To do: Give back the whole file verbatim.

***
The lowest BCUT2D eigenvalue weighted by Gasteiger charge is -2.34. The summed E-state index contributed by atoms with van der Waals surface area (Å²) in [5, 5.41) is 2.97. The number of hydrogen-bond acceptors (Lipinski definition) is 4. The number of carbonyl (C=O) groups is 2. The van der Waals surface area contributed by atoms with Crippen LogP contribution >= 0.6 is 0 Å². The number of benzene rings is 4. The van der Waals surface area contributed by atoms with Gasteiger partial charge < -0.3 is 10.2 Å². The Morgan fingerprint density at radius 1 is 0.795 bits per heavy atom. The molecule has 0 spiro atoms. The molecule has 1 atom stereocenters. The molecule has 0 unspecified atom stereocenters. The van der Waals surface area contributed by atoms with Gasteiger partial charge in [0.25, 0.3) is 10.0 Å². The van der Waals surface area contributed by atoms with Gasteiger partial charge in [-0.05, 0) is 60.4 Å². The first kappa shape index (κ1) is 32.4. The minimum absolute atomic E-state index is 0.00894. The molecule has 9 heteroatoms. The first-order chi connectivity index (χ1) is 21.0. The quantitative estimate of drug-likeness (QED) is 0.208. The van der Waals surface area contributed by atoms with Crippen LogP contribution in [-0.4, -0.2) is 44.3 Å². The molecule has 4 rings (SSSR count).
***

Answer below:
The lowest BCUT2D eigenvalue weighted by Gasteiger charge is -2.34. The summed E-state index contributed by atoms with van der Waals surface area (Å²) in [5, 5.41) is 2.97. The number of hydrogen-bond acceptors (Lipinski definition) is 4. The number of carbonyl (C=O) groups is 2. The van der Waals surface area contributed by atoms with Crippen LogP contribution >= 0.6 is 0 Å². The number of benzene rings is 4. The van der Waals surface area contributed by atoms with Gasteiger partial charge < -0.3 is 10.2 Å². The Morgan fingerprint density at radius 1 is 0.795 bits per heavy atom. The molecule has 0 spiro atoms. The molecule has 1 atom stereocenters. The molecule has 0 unspecified atom stereocenters. The van der Waals surface area contributed by atoms with Gasteiger partial charge in [0.25, 0.3) is 10.0 Å². The van der Waals surface area contributed by atoms with Gasteiger partial charge in [-0.05, 0) is 60.4 Å². The first kappa shape index (κ1) is 32.4. The minimum absolute atomic E-state index is 0.00894. The molecule has 9 heteroatoms. The first-order chi connectivity index (χ1) is 21.0. The quantitative estimate of drug-likeness (QED) is 0.208. The van der Waals surface area contributed by atoms with Crippen LogP contribution in [-0.4, -0.2) is 44.3 Å². The molecule has 4 rings (SSSR count).